They did not make a big deal out of it, but I could tell they were trying to “be there” for me. My dad met us in the parking lot. The school looked so tiny and not scary at all. It felt very different walking in there with my kids. It had only a momentary affect on me. When I looked down the hallways, my lung filled with heavy air. It smelled the same; I saw my locker when I was a senior. I saw the hallway where my other locker was when I was a freshman. The foreboding left as quickly as it came when I walked into the auditorium. It was where I had been in a beauty pageant. I discovered that pageants were not my type of thing, but I had positive memories of that day. I had memories flood of when I was in choir and my performances.
Eww, and that horrible electric blue dress we all had to wear that one year!
It made me laugh. We sat into the front row and all three kids did great. They sat the entire time and relaxed in the semi-dark to some tunes. Daniel asked a bunch of questions, but he did an amazing job at sitting there and trying to be quiet. He enjoyed himself. During the performance, I noticed that the woman I had talked to about music therapy was there. She recognized me and came up to me afterwards. She said that they have been working on a project to start “Sensory Friendly” concerts. She said, after watching Daniel she knew that it would be a great project to start. We talked for a little bit longer about the summer schedule for music therapy and went on our way.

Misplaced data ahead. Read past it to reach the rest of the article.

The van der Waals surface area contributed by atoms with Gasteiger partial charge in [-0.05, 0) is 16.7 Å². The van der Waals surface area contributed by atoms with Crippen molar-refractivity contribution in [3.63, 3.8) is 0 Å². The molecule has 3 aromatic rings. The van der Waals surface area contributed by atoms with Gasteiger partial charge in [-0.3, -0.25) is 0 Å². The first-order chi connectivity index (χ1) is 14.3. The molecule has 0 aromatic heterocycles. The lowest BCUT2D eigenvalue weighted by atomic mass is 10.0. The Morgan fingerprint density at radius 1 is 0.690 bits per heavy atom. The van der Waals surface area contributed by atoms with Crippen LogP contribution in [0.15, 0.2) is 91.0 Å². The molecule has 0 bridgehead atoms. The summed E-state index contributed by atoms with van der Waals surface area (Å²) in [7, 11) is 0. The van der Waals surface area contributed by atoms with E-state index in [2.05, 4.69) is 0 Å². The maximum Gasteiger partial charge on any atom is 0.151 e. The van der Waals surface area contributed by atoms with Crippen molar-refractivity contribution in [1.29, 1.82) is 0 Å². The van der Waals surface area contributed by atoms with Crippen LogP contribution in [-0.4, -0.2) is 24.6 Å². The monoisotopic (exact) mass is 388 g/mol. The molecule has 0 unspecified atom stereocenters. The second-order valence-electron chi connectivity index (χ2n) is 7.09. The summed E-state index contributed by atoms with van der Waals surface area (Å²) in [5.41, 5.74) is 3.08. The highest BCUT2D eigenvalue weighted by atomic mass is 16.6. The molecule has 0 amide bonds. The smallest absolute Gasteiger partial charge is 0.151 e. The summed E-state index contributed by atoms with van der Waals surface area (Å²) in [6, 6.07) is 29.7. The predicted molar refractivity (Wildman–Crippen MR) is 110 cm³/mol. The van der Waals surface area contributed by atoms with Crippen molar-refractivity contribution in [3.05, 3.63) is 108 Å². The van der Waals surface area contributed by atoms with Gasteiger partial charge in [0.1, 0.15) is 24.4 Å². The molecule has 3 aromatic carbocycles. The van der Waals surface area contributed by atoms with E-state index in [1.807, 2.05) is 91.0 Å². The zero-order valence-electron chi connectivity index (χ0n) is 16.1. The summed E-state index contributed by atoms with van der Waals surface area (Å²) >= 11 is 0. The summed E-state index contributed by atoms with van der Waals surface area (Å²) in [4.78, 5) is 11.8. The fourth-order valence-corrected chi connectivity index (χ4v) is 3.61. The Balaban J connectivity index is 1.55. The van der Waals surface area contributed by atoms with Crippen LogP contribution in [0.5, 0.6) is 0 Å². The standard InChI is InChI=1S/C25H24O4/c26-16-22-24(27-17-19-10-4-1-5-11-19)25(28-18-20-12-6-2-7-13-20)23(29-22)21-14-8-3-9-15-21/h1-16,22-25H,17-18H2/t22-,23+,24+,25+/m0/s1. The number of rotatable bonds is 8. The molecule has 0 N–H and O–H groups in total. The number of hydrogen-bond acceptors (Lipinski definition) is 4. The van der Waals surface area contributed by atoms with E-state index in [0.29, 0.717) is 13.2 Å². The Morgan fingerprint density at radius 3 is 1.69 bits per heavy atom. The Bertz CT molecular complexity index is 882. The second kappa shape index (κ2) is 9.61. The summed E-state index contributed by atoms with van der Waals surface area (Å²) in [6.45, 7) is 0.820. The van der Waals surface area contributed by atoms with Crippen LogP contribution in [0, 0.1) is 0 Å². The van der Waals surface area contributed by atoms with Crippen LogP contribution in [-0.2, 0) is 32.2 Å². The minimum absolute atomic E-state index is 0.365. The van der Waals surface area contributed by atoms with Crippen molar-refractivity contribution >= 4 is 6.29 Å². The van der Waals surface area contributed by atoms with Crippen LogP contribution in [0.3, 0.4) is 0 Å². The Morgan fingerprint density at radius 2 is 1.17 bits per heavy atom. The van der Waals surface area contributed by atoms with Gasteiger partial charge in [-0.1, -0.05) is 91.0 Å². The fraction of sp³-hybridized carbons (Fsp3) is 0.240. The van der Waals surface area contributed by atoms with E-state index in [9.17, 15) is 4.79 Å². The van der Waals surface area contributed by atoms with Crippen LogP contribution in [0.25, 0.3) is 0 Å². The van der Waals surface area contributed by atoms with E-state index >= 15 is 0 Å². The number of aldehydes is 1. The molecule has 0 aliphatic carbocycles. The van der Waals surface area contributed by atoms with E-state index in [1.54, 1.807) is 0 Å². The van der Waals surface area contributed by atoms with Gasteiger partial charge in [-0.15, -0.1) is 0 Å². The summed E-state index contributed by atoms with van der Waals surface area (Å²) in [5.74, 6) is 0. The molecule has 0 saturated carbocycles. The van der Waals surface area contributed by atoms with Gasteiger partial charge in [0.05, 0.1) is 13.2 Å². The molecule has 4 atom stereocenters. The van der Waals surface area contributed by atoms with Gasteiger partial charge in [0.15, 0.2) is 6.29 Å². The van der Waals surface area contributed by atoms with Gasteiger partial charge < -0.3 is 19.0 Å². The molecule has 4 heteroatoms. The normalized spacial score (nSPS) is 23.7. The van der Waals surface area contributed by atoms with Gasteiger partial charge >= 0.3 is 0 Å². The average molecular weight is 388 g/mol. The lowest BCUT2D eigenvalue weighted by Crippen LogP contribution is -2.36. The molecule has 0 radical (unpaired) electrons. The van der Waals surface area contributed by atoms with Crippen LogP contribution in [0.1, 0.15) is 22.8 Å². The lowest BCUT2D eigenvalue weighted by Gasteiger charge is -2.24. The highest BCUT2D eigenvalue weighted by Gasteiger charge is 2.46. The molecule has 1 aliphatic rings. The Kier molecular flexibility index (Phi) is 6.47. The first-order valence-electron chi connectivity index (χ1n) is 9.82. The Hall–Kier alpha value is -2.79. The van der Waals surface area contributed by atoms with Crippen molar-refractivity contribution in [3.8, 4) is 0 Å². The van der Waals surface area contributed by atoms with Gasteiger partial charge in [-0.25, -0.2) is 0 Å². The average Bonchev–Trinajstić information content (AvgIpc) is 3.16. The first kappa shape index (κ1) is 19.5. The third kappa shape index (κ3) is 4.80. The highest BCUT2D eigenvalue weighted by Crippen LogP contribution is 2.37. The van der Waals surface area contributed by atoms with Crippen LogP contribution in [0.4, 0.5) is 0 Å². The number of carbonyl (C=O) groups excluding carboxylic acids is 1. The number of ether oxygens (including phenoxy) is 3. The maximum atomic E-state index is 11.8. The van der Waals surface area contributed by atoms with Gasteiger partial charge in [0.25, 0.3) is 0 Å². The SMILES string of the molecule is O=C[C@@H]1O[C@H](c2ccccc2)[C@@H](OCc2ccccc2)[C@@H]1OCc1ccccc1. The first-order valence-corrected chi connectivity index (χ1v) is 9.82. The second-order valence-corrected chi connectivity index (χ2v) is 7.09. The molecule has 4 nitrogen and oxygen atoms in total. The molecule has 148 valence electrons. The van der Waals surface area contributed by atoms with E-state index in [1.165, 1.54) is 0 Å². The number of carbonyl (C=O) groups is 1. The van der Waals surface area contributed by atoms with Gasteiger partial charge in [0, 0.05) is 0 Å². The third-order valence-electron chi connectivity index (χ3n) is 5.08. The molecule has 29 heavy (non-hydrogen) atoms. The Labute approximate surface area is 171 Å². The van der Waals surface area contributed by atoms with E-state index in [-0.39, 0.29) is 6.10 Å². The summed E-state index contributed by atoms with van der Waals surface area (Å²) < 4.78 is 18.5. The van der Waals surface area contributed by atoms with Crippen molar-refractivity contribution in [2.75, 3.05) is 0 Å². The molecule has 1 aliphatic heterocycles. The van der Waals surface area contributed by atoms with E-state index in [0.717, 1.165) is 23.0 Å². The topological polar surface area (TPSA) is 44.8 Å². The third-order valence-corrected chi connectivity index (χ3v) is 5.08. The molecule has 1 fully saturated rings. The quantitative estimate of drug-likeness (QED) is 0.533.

It was a positive social interaction for me (with a woman) in my old school.
The whole thing was positive. When we were leaving, my dad decided that he wanted a picture of my locker on the way out. Another guy, went by the lockers with his wife and he had the locker next to me. I did not remember him at all so I think he was a couple of years before me, but I am not sure. I am not sure I would remember many faces from my school days. I took a picture of the kids in the hallway to help melt away the past memories of those hallways being filled with negatives.
Their smiling faces consumed them.
I walked out feeling a little more whole than I had before. It felt good. I could finally, look at the building and feel peace. I feel a little teary eyed right now in a strange sort of way. It feels as though I have lost a large chunk of my identity, but that I have gained a large part at the same time. I think I am going to be able to pull out some positive memories from school soon, after all of these negatives ones settle their voices. I knew coming back home was going to be challenging and liberating – I am glad that I am here.
A few resources.